South Centre Report Calls for "Biological Generics"


The South Centre, an intragovernmental organization of developing nations headquartered in Geneva, Switzerland, has issued a new report on biosimilars that calls on regulatory bodies to institute an approval pathway for “biological generics” in favor of biosimilars.

The South Centre, an intragovernmental organization of developing nations headquartered in Geneva, Switzerland, has issued a new report on biosimilars that calls on regulatory bodies to institute an approval pathway for “biological generics” in favor of biosimilars.

The report, titled “The International Debate on Generic Medicines of Biological Origin” and authored by German Velasquez, PhD, explains that the cost of biologic medicines is just as significant a barrier, if not an even higher one, to patient access in the developing world as it is elsewhere. “Whether or not there is an adequate supply of generic biological drugs available will be crucial to ensuring the economic viability of health systems in both developing and developed countries,” writes Velasquez.

Among the hurdles to affordable biologic therapies that the report addresses are the following:

Patents and Data Exclusivity

Velasquez argues that, while drugs are under patent protection, manufacturers are free to set prices based not on production or development costs, but on the supposed value of the medicine to an individual or to society, with an emphasis on the value of a product in terms of days of life gained or labor force recovered. “This new price-setting trend threatens the economic viability of our health systems,” he says, adding that data exclusivity—protection of a drug’s clinical data from competitors for a limited period of time—compounds the problem. Even in nations where a product is not protected by a patent, Velasquez argues, the inability of a competitor to gain access to data in order to develop a competitive product can “…[give] rise to the same type of monopolies as patents do.”

Approval Pathways

Velasquez says that the approval and regulation of biologic drugs is more complex than that of small-molecule drugs in part because the World Health Organization (WHO) has not set a global standard. This lack of a unifying regulatory approach has led nations like the United States to construct their own approval pathways, thereby complicating the biosimilar approval process.

Furthermore, Velasquez argues, guidelines for demonstrating biosimilarity in the European Union serve to block or delay biosimilar availability, because, he says, these guidelines are not intended to demonstrate therapeutic equivalence, but instead to demonstrate that 2 proteins are highly similar. “Indeed, the debate over whether two chemical substances or two proteins are or can be identical is of little interest in evaluating their biosimilarity from the perspective of public health since the aim is to establish therapeutic equivalency,” writes Velasquez.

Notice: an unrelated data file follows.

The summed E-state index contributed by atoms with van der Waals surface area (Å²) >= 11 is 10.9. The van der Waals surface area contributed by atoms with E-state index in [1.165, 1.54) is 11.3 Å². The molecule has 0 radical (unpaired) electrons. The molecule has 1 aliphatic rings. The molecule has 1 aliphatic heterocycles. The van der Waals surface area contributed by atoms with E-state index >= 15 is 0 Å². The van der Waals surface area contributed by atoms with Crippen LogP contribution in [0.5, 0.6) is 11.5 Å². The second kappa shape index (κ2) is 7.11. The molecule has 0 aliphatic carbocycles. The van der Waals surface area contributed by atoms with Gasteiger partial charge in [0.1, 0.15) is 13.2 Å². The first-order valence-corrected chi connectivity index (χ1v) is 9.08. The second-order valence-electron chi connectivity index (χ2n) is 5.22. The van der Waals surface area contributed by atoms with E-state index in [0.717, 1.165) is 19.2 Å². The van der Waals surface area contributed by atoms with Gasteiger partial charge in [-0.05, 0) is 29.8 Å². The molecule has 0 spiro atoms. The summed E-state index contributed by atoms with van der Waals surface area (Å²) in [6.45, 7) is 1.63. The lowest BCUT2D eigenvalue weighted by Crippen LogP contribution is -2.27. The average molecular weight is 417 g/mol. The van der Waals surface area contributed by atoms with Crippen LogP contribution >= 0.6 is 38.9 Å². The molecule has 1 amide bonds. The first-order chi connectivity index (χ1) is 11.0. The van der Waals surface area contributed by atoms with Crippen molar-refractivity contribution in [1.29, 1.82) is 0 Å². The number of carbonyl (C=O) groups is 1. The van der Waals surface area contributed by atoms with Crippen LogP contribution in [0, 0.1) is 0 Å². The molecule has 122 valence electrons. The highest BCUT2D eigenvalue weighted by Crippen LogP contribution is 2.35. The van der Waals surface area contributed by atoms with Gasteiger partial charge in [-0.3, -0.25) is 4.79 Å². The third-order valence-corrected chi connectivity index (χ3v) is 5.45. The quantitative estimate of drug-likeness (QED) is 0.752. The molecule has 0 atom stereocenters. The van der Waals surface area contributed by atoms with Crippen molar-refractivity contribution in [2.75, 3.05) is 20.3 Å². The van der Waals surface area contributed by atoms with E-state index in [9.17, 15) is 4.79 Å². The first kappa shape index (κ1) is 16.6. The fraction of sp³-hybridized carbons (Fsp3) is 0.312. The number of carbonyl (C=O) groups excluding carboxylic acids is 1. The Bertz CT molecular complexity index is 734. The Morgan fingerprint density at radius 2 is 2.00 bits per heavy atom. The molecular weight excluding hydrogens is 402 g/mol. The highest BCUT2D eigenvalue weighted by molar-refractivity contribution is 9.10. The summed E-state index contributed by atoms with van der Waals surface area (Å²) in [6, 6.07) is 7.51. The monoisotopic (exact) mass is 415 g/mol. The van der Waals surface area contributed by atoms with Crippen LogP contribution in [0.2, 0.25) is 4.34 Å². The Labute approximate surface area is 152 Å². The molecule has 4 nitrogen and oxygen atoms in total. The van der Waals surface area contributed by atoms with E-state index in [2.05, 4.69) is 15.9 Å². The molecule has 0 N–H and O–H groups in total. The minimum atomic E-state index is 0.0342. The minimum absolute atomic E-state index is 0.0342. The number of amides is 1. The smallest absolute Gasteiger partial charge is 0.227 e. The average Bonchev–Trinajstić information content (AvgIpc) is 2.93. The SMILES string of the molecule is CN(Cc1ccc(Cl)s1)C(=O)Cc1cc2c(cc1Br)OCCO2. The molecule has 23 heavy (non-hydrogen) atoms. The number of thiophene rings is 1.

The report also argues against the WHO’s adoption of a biological qualifier, or a code that would be assigned to biological products and used in conjunction with the drugs’ international nonproprietary names (INNs), which Velasquez says could cause unnecessary confusion in the prescribing and dispensing of drugs. (The WHO announced in October 2017 that it would not proceed with the use of biological qualifiers in the foreseeable future.)

Industry Strategies

Velasquez points to pay-for-delay settlements—arrangements under which an innovator product sponsor agrees to pay a biosimilar or generic developer a sum of money in order to delay market entry of its product—as a barrier to competition. So-called “authorized generics,” or drugs produced by a brand-name manufacturer under separate labels, are also “clearly contrary to the principle of free competition that should apply once a patent has expired,” he adds. Finally, Velasquez states that industry lobbying has made importation of international products into nations like the United States all but impossible.

The report concludes that the growing cost of biologic drugs hinges on a new focus on the “value” of a drug rather than on the cost of its development or production, and that patent and data protection erect further barriers to market competition.

Instead of allowing for biosimilars, Velasquez writes, regulatory bodies should instead focus on approving “biological generics,” or drugs that can produce the same patient outcomes as biologic medicines regardless of the generic’s molecular similarity to its reference. “What matters to the patient, after all,” he writes, “is whether or not the drug can prevent, cure, or mitigate the effects of the illness.”

The report does not address the feasibility of transitioning or switching between innovator biologics and so-called biological generics, nor does it propose guidelines for demonstrating therapeutic equivalence of these therapies.

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